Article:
Windwos 8.1 Skype Sending file failed and takes drive space

Posted on Updated on

On windows 8.1,

Skype app file transfer is done by temporary copying those file in appdata of current user

suppose,  user name is bhushan  so this is path to my data on local machine


Then SendingStorage is for files you are sending and ReceiveStorage are file receiving

completely received files are stored in Current user\Downloads by default

If you encounter disk full because of large file sending failed,

Option 1: You can just delete those files from SendinfStorage folder.

Option 2: Move your appdata location to other drive having large disk space

you can relocate appdata by mklink command, but this command is to be executed while you are not running windows,

Run windows using bootable DVD or going into repar menu and command prompt.


Microsoft offer $100 for XP

Posted on Updated on

After April 8, 2014, support and security updates for XP will no longer be available.

Microsoft trying to motivate customers around globe to upgrade PC’s to windows 8.1.

So here is the offer from microsoft

read microsoft support is ending

Microsoft Store to use offer

Don’t have windows Xp and want offer ?

Read the rest of this entry »

Some Interesting Pointer Tricks

Posted on Updated on

I was browsing on Quora when I stumbled across some interesting answers on pointers. They were worth sharing, so here they are with the sources mentioned at the bottom.


Encoding information in the low-order bits of pointers.

The setup: The memory addresses of objects are aligned to specific boundaries—generally what we call natural alignment, which means objects are aligned to a memory address that is a multiple of their size. So a 64-bit integer is aligned to an eight-byte boundary;


is a proper


pointer on x86-64 but


is not. If a pointer is always aligned to an eight-byte boundary, then the low-order three bits are always zero.

The trick: You can stick whatever you want in those low-order bits, so long as you take them out before dereferencing the pointer. If your bottom three bits have to be zero, then you get three bits of “free” storage. To make this easy, you define a couple macros. One macro (called


in my example) masks out the low-order bits and returns a proper pointer. Another macro (


in my example) masks out the high-order bits and returns the encoded data. To prevent the accidental dereferencing of the pointer before masking out the encoded data—which, aside from the pointer not pointing directly at your data, might be an alignment violation—the usual pattern is to store your pointers in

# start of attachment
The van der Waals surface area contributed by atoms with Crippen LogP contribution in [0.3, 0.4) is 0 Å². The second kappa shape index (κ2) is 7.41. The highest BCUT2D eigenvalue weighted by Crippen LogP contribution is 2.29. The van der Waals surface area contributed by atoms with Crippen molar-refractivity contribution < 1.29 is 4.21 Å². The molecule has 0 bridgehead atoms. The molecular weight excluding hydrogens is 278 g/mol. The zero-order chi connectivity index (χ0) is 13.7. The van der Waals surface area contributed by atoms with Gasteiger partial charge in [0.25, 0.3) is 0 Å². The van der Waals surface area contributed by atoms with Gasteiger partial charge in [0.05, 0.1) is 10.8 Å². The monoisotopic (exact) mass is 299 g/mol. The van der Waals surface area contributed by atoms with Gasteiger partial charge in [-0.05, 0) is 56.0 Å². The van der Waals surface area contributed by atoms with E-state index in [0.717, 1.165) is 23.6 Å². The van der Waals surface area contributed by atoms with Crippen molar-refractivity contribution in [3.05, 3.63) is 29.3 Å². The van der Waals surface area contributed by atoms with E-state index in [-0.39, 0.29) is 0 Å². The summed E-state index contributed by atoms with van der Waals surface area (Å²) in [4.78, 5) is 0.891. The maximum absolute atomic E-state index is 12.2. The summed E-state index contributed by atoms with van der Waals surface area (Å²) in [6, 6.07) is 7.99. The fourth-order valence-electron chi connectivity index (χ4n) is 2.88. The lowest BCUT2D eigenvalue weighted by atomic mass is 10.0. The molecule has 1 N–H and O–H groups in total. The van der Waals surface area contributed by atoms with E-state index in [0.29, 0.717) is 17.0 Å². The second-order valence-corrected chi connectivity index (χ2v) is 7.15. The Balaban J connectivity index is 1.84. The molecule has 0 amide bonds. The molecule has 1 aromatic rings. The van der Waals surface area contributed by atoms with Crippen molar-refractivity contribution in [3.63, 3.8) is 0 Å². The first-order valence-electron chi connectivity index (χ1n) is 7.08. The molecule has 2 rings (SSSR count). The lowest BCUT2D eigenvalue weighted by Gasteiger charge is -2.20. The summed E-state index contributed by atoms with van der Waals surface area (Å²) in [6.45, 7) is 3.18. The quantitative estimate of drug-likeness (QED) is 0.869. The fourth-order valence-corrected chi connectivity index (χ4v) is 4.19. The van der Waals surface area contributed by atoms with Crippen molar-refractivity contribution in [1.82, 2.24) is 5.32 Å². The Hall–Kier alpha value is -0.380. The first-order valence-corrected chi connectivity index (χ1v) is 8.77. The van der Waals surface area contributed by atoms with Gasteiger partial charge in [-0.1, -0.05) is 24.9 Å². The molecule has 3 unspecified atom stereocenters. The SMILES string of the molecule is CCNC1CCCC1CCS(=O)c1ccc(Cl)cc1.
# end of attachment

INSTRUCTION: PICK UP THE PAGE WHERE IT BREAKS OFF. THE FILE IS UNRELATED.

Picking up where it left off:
unsigned long

types, although a


is a more portable alternative.

Example: Here’s an example, which defines three flags that you may OR into the pointer. Note this particular example requires a platform where pointers and longs are both 64-bits, but you could easily modify it for a 32-bit system.


#include <stdio.h>

#define POINTER(p) (unsigned long*)(p & 0xffffffffffffff8UL)
#define DATA(p) (p & 7)

#define FLAG1 1
#define FLAG2 2
#define FLAG3 4

int main() {
unsigned long v = 0;
unsigned long p = (unsigned long) &v;

printf("p=%lu\n", p);
printf("POINTER(p)=%p\n", POINTER(p));
printf("DATA(p)=%lu\n", DATA(p));

p |= FLAG2;

printf("p=%lu\n", p);
printf("POINTER(p)=%p\n", POINTER(p));
printf("DATA(p)=%lu\n", DATA(p));

return 0;

Cool, but this seems like more work than it is worth? Often true! This sort of trick is useful when you have many, many pointers. For example, this is a common technique when implementing memory management systems where you might have a pointer to every active page in the system. Three bits with which to set read & write access flags are all you need.




Creating a doubly linked list with a single pointer

You can make a doubly linked list with a single pointer, which actually stores the XOR of its previous and next nodes’ addresses. For the head, this will just be the next element’s address.

Now, when traversing the list in the forward direction, instead of doing

n = n->next

, you do

n = n->next ^ prev

For the reverse direction, note that the tail’s next pointer will actually contain its previous node. So to traverse backwards, you just start with

n = tail
node *n = (forward ? head : tail), *prev = 0, *t;
while(/* some condition */) {
    t = n;
    n = n->next ^ prev;
    prev = t;


Insertion and deletion are similarly modified.

All of this is just a cute trick though- you should probably not use it unless writing code for some heavily memory constrained embedded system.



String Copy

while(*t++ = *s++) ;

Introduction to Linear data Structures

Posted on Updated on

Which data Structure is can be called as linear Data Structure ?

Data Structure is called linear, If its elements form a Sequence.

  • Array

This is most commonly used linear data structure, used for collection of sequential data to be stored and accessed using index.